A few weeks ago I received my new gleaming set of Speech Buddies for the purposes of review. So today I’ll be describing my experiences using speech buddies in speech therapy with several clients. My client’s ages were 3.5, 4.5, 8, and 9. Prior to initiating the use of the speech buddies I have posed a number of questions for myself including:
- Does the use of a particular speech buddy really shorten the time needed to attain sound mastery? (Since on their intro page a chart shows them to be twice as faster in eliciting correct sound production)
- How does the use of a speech buddy compare with the use of a “traditional” oral placement implements (e.g., bite block, tongue depressor, cotton tip applicator, etc)
- Do the speech buddies justify their cost?
So what are speech buddies exactly? For those of you who are unfamiliar with this product here’s a few pictures:
Essentially these are articulation tools (with cute animal names such as rabbit, cheetah, shark, lion, and seal) with specially designed tips aimed at teaching tongue placement for the following sounds: /r/, /s/, /sh/, /ch/ and /l/. They are marketed to both: speech-language professionals as well as parents and average about $300 per set of 5 and $124 individually.
Below you can see a diagram showing how to position each speech buddy in the child’s mouth in order to elicit a sound.
So after receiving my set I immediately started trialing each individual speech buddy with my clients.
First up was the 9-year-old, let’s call him Dale. Dale had only one residual sound error: the dreaded /r/. Prior to receiving the set I had worked with him for 3 sessions and attempted to elicit the sound unsuccessfully. I used the ‘rabbit’ with him for the duration of 3 more sessions, but unfortunately also unsuccessfully. Dale was able to uncurl the coil to slide the tongue but then continued groping movements with his tongue, so the /r/production continued to be distorted. Interestingly, later after I initiated the use of the tongue depressor as well as cotton-tipped applicator to aid with tongue placement, I was able to finally elicit /r/ productively and without distortions.
My second client was a 3.5-year-old. Let’s call him Van. At that time Van was stimulable for all sounds and was making good progress in therapy on slowing down his speech rate to be more intelligible. The one sound he still had some intermittent trouble with was /l/ so I decided to use the ‘lion’ with him to see whether it will expedite his progress. Unfortunately, rather than improving his sound production Van began to actually produce the sound with a tangible distortion (something which did not happen in the past when I attempted tongue placement for the /l/ with the cotton-tipped applicator) so I had to discontinue the use of the ‘lion’ immediately because I didn’t wish to undo all the gains he had achieved to date.
My third client let’s call him Brock was an 8-year-old with a frontal lisp affecting all sibilants as well as an /r/ distortion. With Brock, I have trialed 4/5 speech buddies targeting all the affected sounds for two sessions. Brock produced the required sounds with all the speech buddies appropriately. However, when the speech buddies were replaced by other oral placement tools Brock also produced all the speech sound appropriately as well as was able to produce select sounds e.g., /s/, /sh/, /r/ spontaneously without placement assistance. In other words for Brock, the use of speech buddies was great but no different from the use of other simple placement tools.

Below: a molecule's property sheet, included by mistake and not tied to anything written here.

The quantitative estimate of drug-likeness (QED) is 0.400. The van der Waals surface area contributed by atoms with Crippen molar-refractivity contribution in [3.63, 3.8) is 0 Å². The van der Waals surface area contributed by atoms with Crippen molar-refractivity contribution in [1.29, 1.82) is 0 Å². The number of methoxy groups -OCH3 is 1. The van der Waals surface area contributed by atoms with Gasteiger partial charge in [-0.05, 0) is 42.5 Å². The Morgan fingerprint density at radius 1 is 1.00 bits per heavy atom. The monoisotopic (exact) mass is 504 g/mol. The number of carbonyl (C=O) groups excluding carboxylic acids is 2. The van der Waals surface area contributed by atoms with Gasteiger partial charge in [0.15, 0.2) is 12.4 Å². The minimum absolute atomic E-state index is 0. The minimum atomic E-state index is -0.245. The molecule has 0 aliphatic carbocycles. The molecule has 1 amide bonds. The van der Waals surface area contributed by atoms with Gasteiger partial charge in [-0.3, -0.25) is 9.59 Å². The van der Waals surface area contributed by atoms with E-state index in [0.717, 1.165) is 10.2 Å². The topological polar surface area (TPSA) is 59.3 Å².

Finally, there was my last client who is 4.5 years old. Let’s call him Jace. Jace has a pretty complex speech profile and presents with a number of unsuppressed phonological processes such as stopping, palatal fronting, and a few other processes as well as a frontal and a lateral lisp (yes you’ve read this correctly). Jace also has a number of other issues going on including poor jaw stability, fine and gross motor function deficits as well as significant tongue groping. Needless to say that numerous attempts using speech buddies were not productive, to say the least. For example, when I used the seal to elicit /s/ with central air stream production, Jace simply “adjusted” his tongue on the speech buddy (despite my best efforts to prevent him from doing so) to produce /s/ laterally resulting in sound distortion.
So what were my conclusions at the end of the speech buddies experiment? For starters, based on the research cited on the company website as well as client therapy seen in a variety of YouTube videos, it is evident that speech buddies much like any other oral placement tools (see above) will clearly work for some clients but will be ineffective for others, especially if the latter present with impaired tongue movement and jaw stability as well as any other concomitant fine motor and sensory issues affecting sound production. Speaking only for myself, I did not find that the use of speech buddies particularly shortened the time needed to attain sound mastery. I also did not see the speech buddies being more effective than any other simple tools I’ve used to elicit sound production. In fact when I used a combination of tools and approaches was when I was able to truly see some tangible gains. As a result I did not find that at this time the speech buddies justify the cost of their purchase. However, this is just my own humble opinion, which is based on working with speech buddies for a very short period of time with a very small and select group of children on my caseload.
Now that you’ve heard about my experience, what are your experiences using speech buddies?